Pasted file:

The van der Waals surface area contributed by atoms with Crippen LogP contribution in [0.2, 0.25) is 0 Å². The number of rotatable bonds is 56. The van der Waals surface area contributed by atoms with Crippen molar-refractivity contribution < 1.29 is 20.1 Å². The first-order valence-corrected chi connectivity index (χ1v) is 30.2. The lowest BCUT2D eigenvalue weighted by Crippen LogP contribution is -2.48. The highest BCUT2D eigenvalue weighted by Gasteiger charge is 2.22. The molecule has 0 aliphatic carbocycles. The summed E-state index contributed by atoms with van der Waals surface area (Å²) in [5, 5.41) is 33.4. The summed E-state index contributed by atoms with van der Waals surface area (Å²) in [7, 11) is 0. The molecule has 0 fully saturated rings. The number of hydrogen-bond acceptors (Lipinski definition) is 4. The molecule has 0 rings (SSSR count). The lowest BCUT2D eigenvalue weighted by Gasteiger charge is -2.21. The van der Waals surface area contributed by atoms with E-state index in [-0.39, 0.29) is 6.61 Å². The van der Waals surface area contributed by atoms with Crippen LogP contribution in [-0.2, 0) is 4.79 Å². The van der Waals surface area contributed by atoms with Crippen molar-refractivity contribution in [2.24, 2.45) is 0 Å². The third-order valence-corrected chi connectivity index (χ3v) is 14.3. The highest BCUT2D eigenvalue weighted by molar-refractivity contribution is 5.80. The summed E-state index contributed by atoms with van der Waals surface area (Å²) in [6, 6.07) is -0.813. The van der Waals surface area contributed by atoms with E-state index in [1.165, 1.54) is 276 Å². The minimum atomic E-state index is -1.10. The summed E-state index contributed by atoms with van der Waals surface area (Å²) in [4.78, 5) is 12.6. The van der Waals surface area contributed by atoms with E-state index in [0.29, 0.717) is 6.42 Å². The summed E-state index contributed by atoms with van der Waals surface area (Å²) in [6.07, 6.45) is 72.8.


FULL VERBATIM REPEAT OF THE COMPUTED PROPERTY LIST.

The van der Waals surface area contributed by atoms with Crippen LogP contribution in [0.2, 0.25) is 0 Å². The number of rotatable bonds is 56. The van der Waals surface area contributed by atoms with Crippen molar-refractivity contribution < 1.29 is 20.1 Å². The first-order valence-corrected chi connectivity index (χ1v) is 30.2. The lowest BCUT2D eigenvalue weighted by Crippen LogP contribution is -2.48. The highest BCUT2D eigenvalue weighted by Gasteiger charge is 2.22. The molecule has 0 aliphatic carbocycles. The summed E-state index contributed by atoms with van der Waals surface area (Å²) in [5, 5.41) is 33.4. The summed E-state index contributed by atoms with van der Waals surface area (Å²) in [7, 11) is 0. The molecule has 0 fully saturated rings. The number of hydrogen-bond acceptors (Lipinski definition) is 4. The molecule has 0 rings (SSSR count). The lowest BCUT2D eigenvalue weighted by Gasteiger charge is -2.21. The van der Waals surface area contributed by atoms with E-state index in [-0.39, 0.29) is 6.61 Å². The van der Waals surface area contributed by atoms with Crippen LogP contribution in [-0.2, 0) is 4.79 Å². The van der Waals surface area contributed by atoms with Crippen molar-refractivity contribution in [2.24, 2.45) is 0 Å². The third-order valence-corrected chi connectivity index (χ3v) is 14.3. The highest BCUT2D eigenvalue weighted by molar-refractivity contribution is 5.80. The summed E-state index contributed by atoms with van der Waals surface area (Å²) in [6, 6.07) is -0.813. The van der Waals surface area contributed by atoms with E-state index in [1.165, 1.54) is 276 Å². The minimum atomic E-state index is -1.10. The summed E-state index contributed by atoms with van der Waals surface area (Å²) in [4.78, 5) is 12.6. The van der Waals surface area contributed by atoms with E-state index in [0.29, 0.717) is 6.42 Å². The summed E-state index contributed by atoms with van der Waals surface area (Å²) in [6.07, 6.45) is 72.8.